Sea Rescue is launching an emergency floatation campaign using Pink Torpedo buoys. These brightly coloured rescue devices were chosen as they are easily visible in water. They are being placed in high-risk areas, especially where there are rip currents and no lifeguards on duty.
The sign, which can be attached to a pole or drilled into a wall, holds a Pink Torpedo Buoy and by using simple graphics the NSRI explains that it should be thrown to a person in difficulty and that an untrained person should not enter the water to help or try and rescue someone.
The Pink Torpedo Buoy project needs the support of the communities in which they are placed. If the communities take ownership of the project the pink buoys will only be removed from their holders in emergencies and will be replaced after use.
The idea behind the project is to get emergency flotation to someone who is in danger of drowning as fast as possible while calling for professional help. Graphics on the sign advising that the buoy should be thrown to someone in distress, that an untrained rescuer should not get into the water to try and rescue someone, and provides two telephone numbers to dial for help.
Each Pink Torpedo Buoy sign also has a location number so that bystanders can tell Sea Rescue volunteers exactly where they are. One hundred Pink Torpedo Buoys have been sponsored and are currently being deployed at Plettenberg Bay, Wilderness, Jeffreys Bay and Melkbosstrand.
Ideally, every piece of water that is used for recreation should have an emergency floatation device. The cost of the Pink Torpedo Buoy and the sign is R1400. This excludes a pole and the erection thereof. Donations towards the project can be made online at https://www.nsri.org.za/ways-to-support-us/give-a-donation/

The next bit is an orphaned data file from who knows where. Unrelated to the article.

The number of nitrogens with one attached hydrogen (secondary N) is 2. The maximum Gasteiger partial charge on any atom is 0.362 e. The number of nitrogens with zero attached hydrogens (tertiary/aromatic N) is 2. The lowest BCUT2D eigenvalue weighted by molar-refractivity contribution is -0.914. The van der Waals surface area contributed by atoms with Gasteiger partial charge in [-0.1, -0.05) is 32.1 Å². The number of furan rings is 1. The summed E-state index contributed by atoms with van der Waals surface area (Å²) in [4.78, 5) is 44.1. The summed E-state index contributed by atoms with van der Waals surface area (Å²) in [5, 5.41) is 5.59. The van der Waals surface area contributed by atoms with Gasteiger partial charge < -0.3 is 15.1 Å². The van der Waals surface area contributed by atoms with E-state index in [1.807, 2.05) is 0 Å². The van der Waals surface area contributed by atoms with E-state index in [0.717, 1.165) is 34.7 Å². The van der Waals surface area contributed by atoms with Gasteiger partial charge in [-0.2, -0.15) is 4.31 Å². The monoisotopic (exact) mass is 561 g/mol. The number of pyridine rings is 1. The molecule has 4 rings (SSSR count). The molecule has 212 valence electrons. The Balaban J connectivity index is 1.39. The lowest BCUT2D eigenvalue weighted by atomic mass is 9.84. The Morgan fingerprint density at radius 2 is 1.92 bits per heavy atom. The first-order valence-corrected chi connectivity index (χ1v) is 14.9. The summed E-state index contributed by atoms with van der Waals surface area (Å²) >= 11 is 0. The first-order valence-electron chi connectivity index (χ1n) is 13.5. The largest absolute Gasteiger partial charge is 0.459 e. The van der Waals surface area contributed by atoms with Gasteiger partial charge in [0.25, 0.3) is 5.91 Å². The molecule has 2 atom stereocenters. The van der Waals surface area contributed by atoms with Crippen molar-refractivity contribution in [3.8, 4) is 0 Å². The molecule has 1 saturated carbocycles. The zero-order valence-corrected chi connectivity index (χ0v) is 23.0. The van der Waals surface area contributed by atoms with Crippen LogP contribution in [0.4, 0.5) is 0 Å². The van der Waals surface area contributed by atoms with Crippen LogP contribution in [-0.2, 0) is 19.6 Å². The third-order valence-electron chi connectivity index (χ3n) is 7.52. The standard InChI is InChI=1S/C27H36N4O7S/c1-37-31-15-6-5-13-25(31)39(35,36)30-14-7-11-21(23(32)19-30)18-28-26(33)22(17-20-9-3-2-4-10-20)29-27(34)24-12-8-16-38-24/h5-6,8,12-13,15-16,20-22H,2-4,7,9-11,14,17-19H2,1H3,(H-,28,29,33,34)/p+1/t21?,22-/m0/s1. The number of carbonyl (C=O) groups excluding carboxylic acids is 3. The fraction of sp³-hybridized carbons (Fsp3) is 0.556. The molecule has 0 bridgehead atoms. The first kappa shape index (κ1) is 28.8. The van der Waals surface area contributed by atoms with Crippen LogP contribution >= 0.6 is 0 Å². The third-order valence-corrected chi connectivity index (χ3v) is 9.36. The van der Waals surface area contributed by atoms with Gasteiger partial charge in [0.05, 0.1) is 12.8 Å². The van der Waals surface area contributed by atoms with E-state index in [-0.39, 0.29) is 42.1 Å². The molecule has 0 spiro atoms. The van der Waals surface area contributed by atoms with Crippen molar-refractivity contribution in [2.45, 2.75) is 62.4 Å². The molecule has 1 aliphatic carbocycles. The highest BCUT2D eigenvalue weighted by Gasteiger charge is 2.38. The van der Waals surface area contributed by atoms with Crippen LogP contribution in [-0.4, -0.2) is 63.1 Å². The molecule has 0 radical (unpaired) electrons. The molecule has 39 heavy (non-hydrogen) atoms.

Here are some general safety tips to bear in mind this summer:
Swim at beaches where and when lifeguards are on duty
Lifeguards are on duty at selected beaches between 10 am and 6 pm on weekends and during the week in summer school holidays. Listen to their advice and talk to them about safety on the beach that you are visiting. They are the experts on that beach. If lifeguards are not on duty do not swim.
Swim between the lifeguard’s flags
Teach children to swim between the lifeguard’s flags as the lifeguards will be watching them and can help if there is a problem. Lifeguards watch swimmers very carefully between the flags – just wave an arm if you need help.
Don’t Drink and Drown
Alcohol and water do not mix. Never drink alcohol and then go swimming.
Don’t swim alone. Always swim with a buddy
If you are with a buddy while swimming there is someone who can call for help if needed when you can’t wave to the lifeguards or call for help yourself.
Adult supervision and barriers to water are vital